Amazon BOLO groups have been around for as long as Amazon groups have been on Facebook. Some are free, and some have a paid membership. Amazon BOLO groups, in many cases, have received bad reputations, whether deserved or not.
Be On The Lookout – or BOLO as it is commonly called – is a way to identify something that is supposed to be worth finding, and in the case of Amazon, worth buying to resell on Amazon for a profit. This term BOLO usually refers to finding the item in a retail store setting as opposed to buying it online. Retail Arbitrage is the business model, and finding BOLOs are what makes an Amazon seller’s heart beat fast!
Race to the Bottom
One complaint often heard about Amazon BOLO groups is that they are responsible for the “Race to the Bottom”, where sellers are all lowering their price in order to get the next sale, and as a result, the price erodes away to the point where it is no longer profitable.
Brand New Sellers are Expected to Provide the BOLOs
Some Amazon BOLO groups require members to share BOLOs in order to remain in the group. There are potential problems with this model that newer sellers need to be aware of. Amazon BOLO groups tend to attract newer sellers, many of whom have not yet learned to properly research a product to determine if it is, in fact, something worth buying to resell. They may not be using tools like Keepa or AZInsight, or they may have the tools but be inexperienced at interpreting the data. These inexperienced sellers are providing “BOLOs” to the group as a requirement for membership, and other inexperienced sellers are purchasing these items, not realizing that they may be buying items that are not profitable.
Experienced Sellers Reap the Benefits
Another potential problem is the fact that experienced sellers, ones who can recognize a profitable item and who are able to purchase larger quantities of these items, will many times be the ones who benefit the most when an inexperienced seller does actually post a good BOLO. These experienced sellers are able to move quickly, have their shoppers buy up all of the inventory in the areas where they shop, and can order additional quantities online. They have systems in place to benefit from finding these deals and can quickly and efficiently buy up large quantities of an item, preventing smaller sellers from getting much time in the Buy-Box. Smaller sellers wind up dropping the price in order to sell out and recoup some of their money (Race to the Bottom), while the larger seller can hold out and reap the higher profits when the other sellers are gone from the listing.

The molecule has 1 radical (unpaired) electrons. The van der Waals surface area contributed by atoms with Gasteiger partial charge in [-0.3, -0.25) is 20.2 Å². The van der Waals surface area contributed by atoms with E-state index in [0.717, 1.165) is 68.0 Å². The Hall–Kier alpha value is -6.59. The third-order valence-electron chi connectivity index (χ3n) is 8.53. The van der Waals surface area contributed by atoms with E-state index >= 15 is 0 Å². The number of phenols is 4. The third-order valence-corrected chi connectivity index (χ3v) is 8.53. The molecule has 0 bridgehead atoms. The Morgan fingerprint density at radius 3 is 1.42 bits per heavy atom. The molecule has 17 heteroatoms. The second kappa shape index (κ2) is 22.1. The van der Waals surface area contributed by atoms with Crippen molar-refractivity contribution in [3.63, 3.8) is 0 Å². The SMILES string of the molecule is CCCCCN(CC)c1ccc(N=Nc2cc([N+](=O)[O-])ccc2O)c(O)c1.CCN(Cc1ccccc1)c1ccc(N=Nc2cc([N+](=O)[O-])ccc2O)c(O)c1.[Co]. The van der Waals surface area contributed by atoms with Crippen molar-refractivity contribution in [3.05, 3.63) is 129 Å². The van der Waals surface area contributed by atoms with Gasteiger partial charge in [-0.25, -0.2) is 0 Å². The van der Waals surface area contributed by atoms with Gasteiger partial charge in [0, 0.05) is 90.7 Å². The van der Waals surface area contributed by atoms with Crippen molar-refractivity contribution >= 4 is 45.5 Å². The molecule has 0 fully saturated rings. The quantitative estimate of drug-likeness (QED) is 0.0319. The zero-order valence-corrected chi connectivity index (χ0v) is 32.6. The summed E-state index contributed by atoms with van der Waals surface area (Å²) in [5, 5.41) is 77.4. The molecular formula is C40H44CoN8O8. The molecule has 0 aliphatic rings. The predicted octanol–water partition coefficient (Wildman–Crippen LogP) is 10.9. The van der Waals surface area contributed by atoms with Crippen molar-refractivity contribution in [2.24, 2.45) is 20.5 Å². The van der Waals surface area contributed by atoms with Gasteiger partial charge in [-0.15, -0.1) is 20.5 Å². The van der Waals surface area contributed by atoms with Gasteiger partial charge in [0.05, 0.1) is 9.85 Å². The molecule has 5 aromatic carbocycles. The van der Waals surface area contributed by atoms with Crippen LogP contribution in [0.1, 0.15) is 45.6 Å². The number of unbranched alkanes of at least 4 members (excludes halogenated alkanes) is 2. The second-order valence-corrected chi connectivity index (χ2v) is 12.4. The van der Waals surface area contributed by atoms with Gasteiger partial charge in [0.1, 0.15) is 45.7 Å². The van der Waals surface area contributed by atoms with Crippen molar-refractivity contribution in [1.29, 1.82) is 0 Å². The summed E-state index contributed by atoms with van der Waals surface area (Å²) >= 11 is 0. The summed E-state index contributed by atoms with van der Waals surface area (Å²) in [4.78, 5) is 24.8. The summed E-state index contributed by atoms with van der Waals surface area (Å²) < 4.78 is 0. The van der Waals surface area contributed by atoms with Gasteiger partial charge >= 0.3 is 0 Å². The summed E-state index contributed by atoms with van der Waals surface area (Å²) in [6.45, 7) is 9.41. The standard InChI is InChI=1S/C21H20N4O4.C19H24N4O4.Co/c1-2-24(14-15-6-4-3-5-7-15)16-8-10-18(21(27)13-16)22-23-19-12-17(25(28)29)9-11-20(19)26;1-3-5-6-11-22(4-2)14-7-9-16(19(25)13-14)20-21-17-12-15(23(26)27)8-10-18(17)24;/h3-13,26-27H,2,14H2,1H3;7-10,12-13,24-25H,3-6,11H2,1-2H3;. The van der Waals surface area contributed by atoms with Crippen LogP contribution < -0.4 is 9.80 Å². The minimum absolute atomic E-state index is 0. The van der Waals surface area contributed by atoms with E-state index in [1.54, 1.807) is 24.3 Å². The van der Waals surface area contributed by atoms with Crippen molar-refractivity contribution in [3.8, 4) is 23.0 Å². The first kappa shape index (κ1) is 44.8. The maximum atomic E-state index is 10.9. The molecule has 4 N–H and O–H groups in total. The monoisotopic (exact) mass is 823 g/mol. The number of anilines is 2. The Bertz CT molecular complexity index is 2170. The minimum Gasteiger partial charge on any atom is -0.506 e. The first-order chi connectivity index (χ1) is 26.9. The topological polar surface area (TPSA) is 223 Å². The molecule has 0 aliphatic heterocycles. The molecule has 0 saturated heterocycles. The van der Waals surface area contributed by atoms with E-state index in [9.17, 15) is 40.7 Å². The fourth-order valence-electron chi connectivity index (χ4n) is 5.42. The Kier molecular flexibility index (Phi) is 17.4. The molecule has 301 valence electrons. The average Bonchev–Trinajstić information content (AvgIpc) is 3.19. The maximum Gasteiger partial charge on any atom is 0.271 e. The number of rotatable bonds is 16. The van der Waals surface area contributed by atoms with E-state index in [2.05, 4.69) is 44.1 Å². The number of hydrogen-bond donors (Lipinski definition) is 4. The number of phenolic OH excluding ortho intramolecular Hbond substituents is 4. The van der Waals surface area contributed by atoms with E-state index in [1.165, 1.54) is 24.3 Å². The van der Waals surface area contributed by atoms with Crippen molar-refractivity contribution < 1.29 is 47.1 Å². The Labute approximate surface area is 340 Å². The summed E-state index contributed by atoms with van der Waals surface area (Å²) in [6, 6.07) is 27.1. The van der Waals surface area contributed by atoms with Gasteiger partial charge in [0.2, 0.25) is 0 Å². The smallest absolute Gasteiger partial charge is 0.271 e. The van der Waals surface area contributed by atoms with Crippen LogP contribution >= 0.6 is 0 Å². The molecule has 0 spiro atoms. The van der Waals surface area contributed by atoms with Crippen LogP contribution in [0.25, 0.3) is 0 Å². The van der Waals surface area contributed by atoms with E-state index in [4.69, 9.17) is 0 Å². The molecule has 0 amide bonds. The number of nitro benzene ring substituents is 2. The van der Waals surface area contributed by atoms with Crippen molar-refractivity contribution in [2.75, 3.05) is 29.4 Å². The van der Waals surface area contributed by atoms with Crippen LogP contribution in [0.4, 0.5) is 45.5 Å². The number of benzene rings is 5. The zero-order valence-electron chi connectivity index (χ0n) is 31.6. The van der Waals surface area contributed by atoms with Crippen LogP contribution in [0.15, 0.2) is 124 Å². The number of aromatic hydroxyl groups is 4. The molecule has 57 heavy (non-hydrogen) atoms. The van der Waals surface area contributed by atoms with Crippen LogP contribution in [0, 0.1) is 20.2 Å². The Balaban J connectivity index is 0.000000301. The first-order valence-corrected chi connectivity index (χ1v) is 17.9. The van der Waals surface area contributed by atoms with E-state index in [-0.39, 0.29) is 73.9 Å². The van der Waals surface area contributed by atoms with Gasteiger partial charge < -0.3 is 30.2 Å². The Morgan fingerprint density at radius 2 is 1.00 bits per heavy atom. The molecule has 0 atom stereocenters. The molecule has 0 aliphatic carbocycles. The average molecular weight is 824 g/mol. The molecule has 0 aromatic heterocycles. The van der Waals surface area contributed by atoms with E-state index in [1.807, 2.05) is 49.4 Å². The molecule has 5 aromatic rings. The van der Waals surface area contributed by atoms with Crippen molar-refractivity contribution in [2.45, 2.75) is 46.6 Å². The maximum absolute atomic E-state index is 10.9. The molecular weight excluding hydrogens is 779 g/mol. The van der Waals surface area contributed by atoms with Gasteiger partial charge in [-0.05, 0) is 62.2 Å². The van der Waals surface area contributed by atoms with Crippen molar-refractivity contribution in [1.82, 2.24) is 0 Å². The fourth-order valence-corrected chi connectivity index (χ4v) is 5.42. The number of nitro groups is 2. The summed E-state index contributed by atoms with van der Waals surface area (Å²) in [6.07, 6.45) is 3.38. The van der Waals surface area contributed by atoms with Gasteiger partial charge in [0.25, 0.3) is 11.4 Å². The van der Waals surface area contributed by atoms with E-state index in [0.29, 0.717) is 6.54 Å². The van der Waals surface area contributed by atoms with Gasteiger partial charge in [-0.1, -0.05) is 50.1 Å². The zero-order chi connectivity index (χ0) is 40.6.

Lastly – the experienced seller will NEVER give up one of their real money-makers. They will toss an occasional bone into the group, but don’t expect to join an Amazon BOLO group and have high-level sellers providing great deals for you to find. They have no financial incentive to give away their bread and butter and no desire to have lots of additional sellers competing with them on their best products.
Should You Beware of Amazon BOLO Groups?
So are all Amazon BOLO groups bad? Absolutely not. But there are better models, in my opinion. For example, a better model is a group where experienced sellers (the group owners) are paid to provide the product leads. They have a financial incentive to do a good job for the members, and their reputation is on the line. If they don’t produce, word will get around and they will quickly find themselves without a group. These groups generally charge a monthly membership fee.
Another would be a group where members are encouraged to post BOLOs, but it is not a requirement. The group should be open for discussion where each BOLO is critiqued by others in the group. That way, if the item is not a good buy, members can be warned before making a purchase. Still, there is no incentive for an experienced seller to post their best finds, but at least the risk of an inexperienced seller making a bad purchase is lower. These groups can be free or paid membership.
Generally, the lower number of members in an Amazon BOLO group, the better, but most newer sellers are not buying hundreds of different items every month, so you may only have a couple of other sellers from your BOLO group actually buying the same items as you.
An Inch Deep and a Mile Wide
The thing to remember is that if your BOLO group found the item, other people or groups have likely found it as well. Minimize your exposure by sourcing from as many stores as possible, and don’t go deep on an item unless you have fully researched it, and preferably already sold it to be sure it will sell well. Buying limited quantities of inventory is your best protection against the Race to the Bottom.
Another Type of Group
Essential Daily Deals is not a BOLO group. It is a list of products that can be purchased online for resale on Amazon for a profit. We look for sales, coupon codes, and rebates that can turn an unprofitable item into a profitable one. The extra work that we do behind the scenes can produce some great product finds that other deals groups are missing. Essential Daily Deals has been producing deals lists every Monday through Friday since 2015. Every deal is fully researched and vetted by our team of professional product sourcers and sellers. For more information check out EssentialDailyDeals.com
Want some great TIPS for doing Arbitrage from your computer? Check out our Advanced Online Arbitrage Tips post.
About the Author
Greg Purdy is the founder and co-owner of Seller Essentials, the resource website for all things Ecommerce. He lives in Maryland with his wife and children.
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